It’s London, 1593. Christopher Marlowe, a young writer, is fatally stabbed in a Deptford lodging house because of a disagreement over the bill. There’s an investigation, the witnesses are interrogated, and the suspect walks free. The authorities find that Marlowe was the aggressor and was killed in self-defence.

History says it was just a drunken quarrel, nothing more. But Charles Nicholl thinks it was murder, and an unsolved murder never grows old.

In this series, Nicholl traces Marlowe’s political and intelligence dealings, explores the shadowy underworld of Elizabethan crime and espionage, and penetrates a complex and chilling story of entrapment and betrayal.

Christopher Marlowe was a playwright and in 1593 his star was at its height. More than any, he was the writer who influenced Shakespeare and had he lived there would have been two stars in that constellation. But he died at the age of 29 and how and why he died – thereby hangs a tale.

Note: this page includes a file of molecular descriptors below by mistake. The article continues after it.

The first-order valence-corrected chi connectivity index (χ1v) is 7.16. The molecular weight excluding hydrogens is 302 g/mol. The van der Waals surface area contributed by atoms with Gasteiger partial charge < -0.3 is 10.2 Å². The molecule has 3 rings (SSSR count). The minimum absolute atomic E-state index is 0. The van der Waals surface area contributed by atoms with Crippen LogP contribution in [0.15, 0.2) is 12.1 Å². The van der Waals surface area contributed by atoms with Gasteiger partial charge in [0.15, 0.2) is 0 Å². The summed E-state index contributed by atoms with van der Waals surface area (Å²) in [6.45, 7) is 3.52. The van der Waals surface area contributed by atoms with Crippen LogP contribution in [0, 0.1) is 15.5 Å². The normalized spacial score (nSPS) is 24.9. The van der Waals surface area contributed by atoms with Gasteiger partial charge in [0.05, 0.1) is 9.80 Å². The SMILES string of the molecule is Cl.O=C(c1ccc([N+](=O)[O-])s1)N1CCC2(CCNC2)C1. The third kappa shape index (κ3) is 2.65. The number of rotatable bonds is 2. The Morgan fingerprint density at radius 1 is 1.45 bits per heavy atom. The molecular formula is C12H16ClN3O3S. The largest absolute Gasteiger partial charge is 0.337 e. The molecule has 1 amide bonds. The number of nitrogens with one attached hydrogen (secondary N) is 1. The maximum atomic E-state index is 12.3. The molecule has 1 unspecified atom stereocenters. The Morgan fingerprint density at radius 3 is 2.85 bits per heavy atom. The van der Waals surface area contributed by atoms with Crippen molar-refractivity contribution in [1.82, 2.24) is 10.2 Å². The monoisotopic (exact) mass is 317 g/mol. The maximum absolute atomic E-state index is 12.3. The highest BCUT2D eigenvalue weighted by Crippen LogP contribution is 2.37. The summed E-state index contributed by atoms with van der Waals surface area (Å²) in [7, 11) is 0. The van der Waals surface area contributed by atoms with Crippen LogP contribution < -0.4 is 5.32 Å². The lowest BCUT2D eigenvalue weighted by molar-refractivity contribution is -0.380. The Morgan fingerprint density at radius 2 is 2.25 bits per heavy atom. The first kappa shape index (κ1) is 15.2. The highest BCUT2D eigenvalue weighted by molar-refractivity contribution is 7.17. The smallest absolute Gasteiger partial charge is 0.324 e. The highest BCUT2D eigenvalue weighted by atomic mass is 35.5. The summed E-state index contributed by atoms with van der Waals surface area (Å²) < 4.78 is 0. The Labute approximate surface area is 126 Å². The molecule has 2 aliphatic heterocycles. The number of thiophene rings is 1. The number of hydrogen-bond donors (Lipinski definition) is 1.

This is a true story. The people in it are real people, the events are documented, the words were spoken, though we have invented some of them, and set them in a modern idiom for the sake of clarity. But this true story is also a mystery, a jigsaw with many pieces missing, and the spaces have to be filled with what historians call speculation and detectives call hunches. Using drama, we show what might have happened – what could have happened – maybe even what did happen.

Charles Nicholl’s book The Reckoning is the winner of the James Tait Black Memorial Prize for Non-Fiction and the CWA Gold Dagger Award for Non-Fiction.